Smallholder dairy production in eastern zone of Tanzania is constrained by inadequacy of feed resources on farm to meet the animals' requirement. Among the contributing factors is the land shortage for pasture production and seasonal variation in terms of quantity and quality of forages, with scarcity being intensified in the dry season. These factors lead to recommendation of Pennisetum purpureum as a pre-requisite fodder to establish in zero grazing systems. However, sole feeding of Pennisetum purpureum requires protein supplementation for better performance of the animals. Protein supplementation through concentrate feeding in the smallholder dairying has been limited due to high costs of industrial by products and low prices of milk and milk products. Alternative recommendation has been integration of forage legumes through intercropping. This study therefore intended to elucidate the potential of feed resources that are available for ruminants' production in different agro-ecological zones in eastern zone of Tanzania.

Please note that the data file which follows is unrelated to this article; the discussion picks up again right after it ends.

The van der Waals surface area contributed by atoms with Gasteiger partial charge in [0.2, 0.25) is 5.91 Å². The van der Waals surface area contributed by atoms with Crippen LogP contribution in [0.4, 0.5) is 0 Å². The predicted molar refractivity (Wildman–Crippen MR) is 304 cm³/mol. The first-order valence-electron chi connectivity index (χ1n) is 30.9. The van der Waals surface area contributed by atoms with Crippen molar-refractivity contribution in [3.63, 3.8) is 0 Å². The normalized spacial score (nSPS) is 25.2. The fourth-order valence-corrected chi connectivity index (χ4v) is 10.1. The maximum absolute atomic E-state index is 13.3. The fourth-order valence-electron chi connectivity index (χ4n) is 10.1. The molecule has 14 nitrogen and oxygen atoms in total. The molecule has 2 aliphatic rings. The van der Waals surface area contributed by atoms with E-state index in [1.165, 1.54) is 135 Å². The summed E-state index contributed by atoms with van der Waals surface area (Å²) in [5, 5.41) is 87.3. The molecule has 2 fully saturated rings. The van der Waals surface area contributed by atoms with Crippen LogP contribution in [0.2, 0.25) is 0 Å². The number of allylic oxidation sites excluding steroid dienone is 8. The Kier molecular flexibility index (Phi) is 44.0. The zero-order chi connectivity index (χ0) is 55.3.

Materials and Methods

Study area

The study was conducted in different agro-ecological zones of eastern zone of Tanzania for three years from 2000 to 2004. The study area was located between 36.5° - 39 °E and 36.5° - 7.5 °S. The eastern zone of Tanzania comprises 4 regions namely Tanga, Morogoro, Coast and Dar-es-Salaam with a total of 20 administrative districts, and occupying a total land area of 13.1 million hectares. The zone is divided into six major farming systems that include coastal (0 - 500 m above sea level) with 500 - 1000 mm of rainfall, lowland wet (0-900 m above sea level) with 1,200 mm of rainfall, lowland dry (0 - 900 m above sea level with 500 - 800 mm of rainfall, intermediate dry (900 - 1500 m above sea level) with 500 - 800 mm of rainfall, highlands (over 1500 m above sea level) with over 1000 mm of rainfall and Peri-urban suitable for livestock, mainly dairy and poultry keeping (Moshi et al 1997).